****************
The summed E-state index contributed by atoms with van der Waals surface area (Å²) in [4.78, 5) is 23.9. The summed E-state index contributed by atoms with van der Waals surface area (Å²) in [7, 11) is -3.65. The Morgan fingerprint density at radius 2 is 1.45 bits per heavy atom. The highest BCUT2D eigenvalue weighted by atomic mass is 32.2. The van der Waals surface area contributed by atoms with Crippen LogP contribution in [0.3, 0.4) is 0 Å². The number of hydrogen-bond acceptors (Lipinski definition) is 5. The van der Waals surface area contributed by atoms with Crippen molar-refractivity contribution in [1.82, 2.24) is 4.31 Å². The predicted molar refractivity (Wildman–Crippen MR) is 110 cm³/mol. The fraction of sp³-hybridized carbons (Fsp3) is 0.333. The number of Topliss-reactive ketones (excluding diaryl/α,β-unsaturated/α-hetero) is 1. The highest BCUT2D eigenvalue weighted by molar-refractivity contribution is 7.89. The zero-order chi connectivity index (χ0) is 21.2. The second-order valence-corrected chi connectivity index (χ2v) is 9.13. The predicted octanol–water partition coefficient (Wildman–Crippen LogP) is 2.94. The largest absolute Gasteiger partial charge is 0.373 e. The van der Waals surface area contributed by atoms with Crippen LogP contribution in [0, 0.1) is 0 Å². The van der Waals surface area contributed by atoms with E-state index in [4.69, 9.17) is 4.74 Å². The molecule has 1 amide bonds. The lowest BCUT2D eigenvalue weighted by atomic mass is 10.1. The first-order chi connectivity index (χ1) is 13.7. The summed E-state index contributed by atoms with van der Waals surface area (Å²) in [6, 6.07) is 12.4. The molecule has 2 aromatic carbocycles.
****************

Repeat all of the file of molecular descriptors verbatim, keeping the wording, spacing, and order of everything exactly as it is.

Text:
The summed E-state index contributed by atoms with van der Waals surface area (Å²) in [4.78, 5) is 23.9. The summed E-state index contributed by atoms with van der Waals surface area (Å²) in [7, 11) is -3.65. The Morgan fingerprint density at radius 2 is 1.45 bits per heavy atom. The highest BCUT2D eigenvalue weighted by atomic mass is 32.2. The van der Waals surface area contributed by atoms with Crippen LogP contribution in [0.3, 0.4) is 0 Å². The number of hydrogen-bond acceptors (Lipinski definition) is 5. The van der Waals surface area contributed by atoms with Crippen molar-refractivity contribution in [1.82, 2.24) is 4.31 Å². The predicted molar refractivity (Wildman–Crippen MR) is 110 cm³/mol. The fraction of sp³-hybridized carbons (Fsp3) is 0.333. The number of Topliss-reactive ketones (excluding diaryl/α,β-unsaturated/α-hetero) is 1. The highest BCUT2D eigenvalue weighted by molar-refractivity contribution is 7.89. The zero-order chi connectivity index (χ0) is 21.2. The second-order valence-corrected chi connectivity index (χ2v) is 9.13. The predicted octanol–water partition coefficient (Wildman–Crippen LogP) is 2.94. The largest absolute Gasteiger partial charge is 0.373 e. The van der Waals surface area contributed by atoms with Crippen LogP contribution in [0, 0.1) is 0 Å². The van der Waals surface area contributed by atoms with E-state index in [4.69, 9.17) is 4.74 Å². The molecule has 1 amide bonds. The lowest BCUT2D eigenvalue weighted by atomic mass is 10.1. The first-order chi connectivity index (χ1) is 13.7. The summed E-state index contributed by atoms with van der Waals surface area (Å²) in [6, 6.07) is 12.4. The molecule has 2 aromatic carbocycles.